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Breaking Barriers: Can Arthur J. Wilson’s Milestone as Illinois’ First Black CPA Usher in a New Path of Opportunities in Today’s World?

Arthur J. Wilson became the first Black CPA in Illinois in 1923.

Arthur J. Wilson, First Black CPA IL
Arthur J. Wilson, First Black CPA IL

Arthur J. Wilson became the first Black CPA in Illinois in 1923. 2023 commemorates a significant milestone: the centennial of the first Black Certified Public Accountant (CPA) in Illinois.

Disclosure: This article was supported by funding from the Solutions Journalism Network (SJN). SJN is a non-profit organization that promotes and supports solutions journalism, a reporting approach that focuses on constructive and evidence-based solutions to societal issues. The funding received from SJN helped facilitate the research, reporting, and production of this article.

Back in 1923, Arthur Jewell Wilson achieved a remarkable feat by becoming the first Black CPA in Illinois. His achievement not only broke barriers locally but also positioned him as the second Black CPA in the nation, following the trailblazing success of John Cromwell in 1921.

During the early 1900s, Black professionals encountered formidable obstacles that hindered their social and economic mobility. The accounting profession, in particular, presented numerous challenges, with Black individuals facing exclusion and limited opportunities. Access to accounting schools was often denied, depriving aspiring Black accountants of education and training. Moreover, employment prospects in white-owned accounting firms remained elusive, as discriminatory practices prevailed.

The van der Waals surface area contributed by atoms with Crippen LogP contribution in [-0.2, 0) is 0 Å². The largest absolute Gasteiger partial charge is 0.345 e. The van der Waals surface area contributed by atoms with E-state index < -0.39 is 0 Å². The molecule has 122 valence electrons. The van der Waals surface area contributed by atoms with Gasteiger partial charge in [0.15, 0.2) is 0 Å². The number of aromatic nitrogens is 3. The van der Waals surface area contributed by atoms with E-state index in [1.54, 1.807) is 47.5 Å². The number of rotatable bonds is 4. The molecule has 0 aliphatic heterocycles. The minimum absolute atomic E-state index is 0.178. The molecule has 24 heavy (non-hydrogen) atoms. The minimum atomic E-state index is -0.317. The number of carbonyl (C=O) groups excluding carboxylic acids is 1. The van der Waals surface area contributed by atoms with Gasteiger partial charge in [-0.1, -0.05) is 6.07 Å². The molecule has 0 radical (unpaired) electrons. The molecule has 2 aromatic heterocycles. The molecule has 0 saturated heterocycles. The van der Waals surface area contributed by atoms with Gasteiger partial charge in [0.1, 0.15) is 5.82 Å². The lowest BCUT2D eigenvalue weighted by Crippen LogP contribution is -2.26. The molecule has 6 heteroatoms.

It was not until later in the 20th century that concerted efforts were made to address these inequalities and promote diversity within the accounting profession. Black professionals, through their resilience and advocacy, played a crucial role in breaking down barriers, challenging discriminatory practices, and paving the way for greater representation and opportunities for future generations of Black CPAs.

The Making of the First Black CPA in Illinois

In the period leading up to the 1920s, the aftermath of World War I (1914-1918) marked a transformative era for the United States. As the war came to a close, industries underwent significant changes, adapting from wartime production to peacetime activities. This transition brought about shifts in employment patterns and economic dynamics. Crucial industries that played a central role during the war, such as arms manufacturing, readjusted their focus, often leading to downsizing or restructuring. But emerging sectors like consumer goods and automobiles fueled economic growth and created new avenues of employment.